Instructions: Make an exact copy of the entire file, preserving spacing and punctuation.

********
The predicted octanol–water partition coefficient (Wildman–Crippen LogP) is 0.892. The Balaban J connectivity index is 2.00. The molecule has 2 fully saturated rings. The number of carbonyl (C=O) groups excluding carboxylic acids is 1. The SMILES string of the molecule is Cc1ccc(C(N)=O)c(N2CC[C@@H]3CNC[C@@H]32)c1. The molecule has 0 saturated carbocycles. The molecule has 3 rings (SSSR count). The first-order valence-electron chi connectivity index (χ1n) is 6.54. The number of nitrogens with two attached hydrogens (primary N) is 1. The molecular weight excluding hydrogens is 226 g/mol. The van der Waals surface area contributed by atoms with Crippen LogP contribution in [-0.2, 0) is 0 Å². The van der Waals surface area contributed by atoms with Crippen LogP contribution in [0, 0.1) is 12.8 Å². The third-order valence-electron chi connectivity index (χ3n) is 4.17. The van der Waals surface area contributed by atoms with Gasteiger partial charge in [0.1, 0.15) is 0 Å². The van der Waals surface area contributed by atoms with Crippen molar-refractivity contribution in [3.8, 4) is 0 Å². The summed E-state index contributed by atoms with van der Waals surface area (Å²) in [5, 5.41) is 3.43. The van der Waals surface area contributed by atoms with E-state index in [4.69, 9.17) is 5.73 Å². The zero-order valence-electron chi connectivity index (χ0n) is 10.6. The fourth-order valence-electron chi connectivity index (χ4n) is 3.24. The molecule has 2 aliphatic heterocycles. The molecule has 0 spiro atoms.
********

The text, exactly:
The predicted octanol–water partition coefficient (Wildman–Crippen LogP) is 0.892. The Balaban J connectivity index is 2.00. The molecule has 2 fully saturated rings. The number of carbonyl (C=O) groups excluding carboxylic acids is 1. The SMILES string of the molecule is Cc1ccc(C(N)=O)c(N2CC[C@@H]3CNC[C@@H]32)c1. The molecule has 0 saturated carbocycles. The molecule has 3 rings (SSSR count). The first-order valence-electron chi connectivity index (χ1n) is 6.54. The number of nitrogens with two attached hydrogens (primary N) is 1. The molecular weight excluding hydrogens is 226 g/mol. The van der Waals surface area contributed by atoms with Crippen LogP contribution in [-0.2, 0) is 0 Å². The van der Waals surface area contributed by atoms with Crippen LogP contribution in [0, 0.1) is 12.8 Å². The third-order valence-electron chi connectivity index (χ3n) is 4.17. The van der Waals surface area contributed by atoms with Gasteiger partial charge in [0.1, 0.15) is 0 Å². The van der Waals surface area contributed by atoms with Crippen molar-refractivity contribution in [3.8, 4) is 0 Å². The summed E-state index contributed by atoms with van der Waals surface area (Å²) in [5, 5.41) is 3.43. The van der Waals surface area contributed by atoms with E-state index in [4.69, 9.17) is 5.73 Å². The zero-order valence-electron chi connectivity index (χ0n) is 10.6. The fourth-order valence-electron chi connectivity index (χ4n) is 3.24. The molecule has 2 aliphatic heterocycles. The molecule has 0 spiro atoms.